Stacey Abrams Follows Through With Federal Lawsuit on Voter Suppression

On the day the election results were certified, Stacey Abrams acknowledged that Brian Kemp would be the next governor of Georgia, but she refused to concede.

Pundits and hyper-partisans will hear my words as a rejection of the normal order. You see…I’m supposed to say nice things and accept my fate. They will complain that I should not use this moment to re-cap what was done wrong or to demand a remedy. As a leader, I should be stoic in my outrage and silent in my rebuke. But stoicism is a luxury and silence is a weapon for those who would quiet the voices of the people. I will not concede because the erosion of our democracy is not right…

Today I announce the launch of Fair Fight Georgia, an operation that will pursue accountability in Georgia’s elections and integrity in the process of maintaining our voting rolls. In the coming days, we will be filing a major federal law suit against the state of Georgia for the gross mismanagement of this election and to protect future elections from unconstitutional actions. We will channel the work of the last few weeks into a strong legal demand for reforms of our election systems in Georgia.

On Tuesday, Fair Fight Georgia announced that they had followed through on that promise.

A federal lawsuit backed by former Democratic candidate for governor Stacey Abrams will attempt to overhaul the state’s elections, alleging “gross mismanagement” after Georgians suffered long linesuncounted ballots and purged registrations during this month’s vote.

The lawsuit, filed Tuesday by a new group called Fair Fight Action, asks a judge to intervene to protect voting rights.

Specifically, the lawsuit argues that the “gross mismanagement” of the election deprived some citizens, particularly low-income people and people of color, of their right to vote in violation of their constitutional rights.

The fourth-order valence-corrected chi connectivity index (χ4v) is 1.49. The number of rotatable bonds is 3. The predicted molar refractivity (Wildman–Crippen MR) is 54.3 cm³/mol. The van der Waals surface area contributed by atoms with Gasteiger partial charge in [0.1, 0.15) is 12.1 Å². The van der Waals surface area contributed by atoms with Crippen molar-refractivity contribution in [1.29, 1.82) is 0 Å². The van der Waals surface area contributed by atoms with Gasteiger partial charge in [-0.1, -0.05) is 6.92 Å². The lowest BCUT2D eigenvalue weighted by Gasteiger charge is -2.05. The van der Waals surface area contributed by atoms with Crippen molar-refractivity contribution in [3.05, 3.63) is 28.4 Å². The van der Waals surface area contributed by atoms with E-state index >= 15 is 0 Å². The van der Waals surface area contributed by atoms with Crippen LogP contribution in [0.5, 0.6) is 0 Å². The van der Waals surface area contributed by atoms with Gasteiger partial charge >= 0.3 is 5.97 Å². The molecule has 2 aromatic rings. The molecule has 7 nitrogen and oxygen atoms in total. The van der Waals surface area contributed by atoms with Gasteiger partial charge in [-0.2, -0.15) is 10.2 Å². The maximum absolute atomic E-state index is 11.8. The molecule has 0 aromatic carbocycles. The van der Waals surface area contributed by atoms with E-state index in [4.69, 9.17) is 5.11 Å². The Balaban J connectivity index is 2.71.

The lawsuit asks a federal judge to declare that Georgia’s current elections process violates the U.S. Constitution and federal law. It asks the judge to order the state to stop using the “exact match” and “use it or lose it” policies and to stop using electronic voting machines with no auditable paper trail. It also includes an extensive list of other changes it says the judge should order.

The goal, Lawrence-Hardy said, is to make sure problems are fixed by the 2020 election.

Fixing these problems before the 2020 election is one of the reasons why Richard Hasen wrote that this lawsuit is incredibly smart.

The lawsuit also has the benefit of coming before the 2020 election season gets underway. When lawsuits are brought during elections, it puts special pressure on the courts because court orders can alter election outcomes. A Supreme Court ruling also prevents courts from making some changes in voting rules in the period before the election because of a supposed danger of voter “confusion.” A lawsuit now allows the courts to examine the claims without them having any direct immediate effect on election outcomes. And even if the claims are unsuccessful, the continued focus on Georgia’s problems can help put the pressure on election officials to fix the worst of what is wrong in the state.